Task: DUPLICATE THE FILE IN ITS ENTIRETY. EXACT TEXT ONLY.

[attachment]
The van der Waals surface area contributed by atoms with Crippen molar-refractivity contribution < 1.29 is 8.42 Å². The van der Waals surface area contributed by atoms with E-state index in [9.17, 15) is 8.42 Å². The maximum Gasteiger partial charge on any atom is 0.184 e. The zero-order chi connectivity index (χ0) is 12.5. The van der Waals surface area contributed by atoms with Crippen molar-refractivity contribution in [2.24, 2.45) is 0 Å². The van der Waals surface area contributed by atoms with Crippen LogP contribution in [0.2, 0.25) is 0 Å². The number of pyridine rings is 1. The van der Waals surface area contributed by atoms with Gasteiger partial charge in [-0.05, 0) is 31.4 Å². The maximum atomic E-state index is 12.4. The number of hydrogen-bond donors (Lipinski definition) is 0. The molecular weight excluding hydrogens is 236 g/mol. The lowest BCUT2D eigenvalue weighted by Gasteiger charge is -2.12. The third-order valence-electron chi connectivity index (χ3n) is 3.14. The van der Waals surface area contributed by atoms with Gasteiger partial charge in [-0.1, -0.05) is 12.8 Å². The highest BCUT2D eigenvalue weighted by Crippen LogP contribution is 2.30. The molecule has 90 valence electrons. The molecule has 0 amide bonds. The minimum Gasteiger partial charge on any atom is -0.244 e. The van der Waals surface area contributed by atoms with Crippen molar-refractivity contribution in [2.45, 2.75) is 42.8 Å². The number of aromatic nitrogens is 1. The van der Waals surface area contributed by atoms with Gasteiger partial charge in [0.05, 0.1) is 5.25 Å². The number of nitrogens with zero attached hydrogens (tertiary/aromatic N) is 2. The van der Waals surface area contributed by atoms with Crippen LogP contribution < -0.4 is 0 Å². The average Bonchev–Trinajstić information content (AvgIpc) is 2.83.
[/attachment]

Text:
The van der Waals surface area contributed by atoms with Crippen molar-refractivity contribution < 1.29 is 8.42 Å². The van der Waals surface area contributed by atoms with E-state index in [9.17, 15) is 8.42 Å². The maximum Gasteiger partial charge on any atom is 0.184 e. The zero-order chi connectivity index (χ0) is 12.5. The van der Waals surface area contributed by atoms with Crippen molar-refractivity contribution in [2.24, 2.45) is 0 Å². The van der Waals surface area contributed by atoms with Crippen LogP contribution in [0.2, 0.25) is 0 Å². The number of pyridine rings is 1. The van der Waals surface area contributed by atoms with Gasteiger partial charge in [-0.05, 0) is 31.4 Å². The maximum atomic E-state index is 12.4. The number of hydrogen-bond donors (Lipinski definition) is 0. The molecular weight excluding hydrogens is 236 g/mol. The lowest BCUT2D eigenvalue weighted by Gasteiger charge is -2.12. The third-order valence-electron chi connectivity index (χ3n) is 3.14. The van der Waals surface area contributed by atoms with Gasteiger partial charge in [-0.1, -0.05) is 12.8 Å². The highest BCUT2D eigenvalue weighted by Crippen LogP contribution is 2.30. The molecule has 90 valence electrons. The molecule has 0 amide bonds. The minimum Gasteiger partial charge on any atom is -0.244 e. The van der Waals surface area contributed by atoms with Crippen molar-refractivity contribution in [2.45, 2.75) is 42.8 Å². The number of aromatic nitrogens is 1. The van der Waals surface area contributed by atoms with Gasteiger partial charge in [0.05, 0.1) is 5.25 Å². The number of nitrogens with zero attached hydrogens (tertiary/aromatic N) is 2. The van der Waals surface area contributed by atoms with Crippen LogP contribution < -0.4 is 0 Å². The average Bonchev–Trinajstić information content (AvgIpc) is 2.83.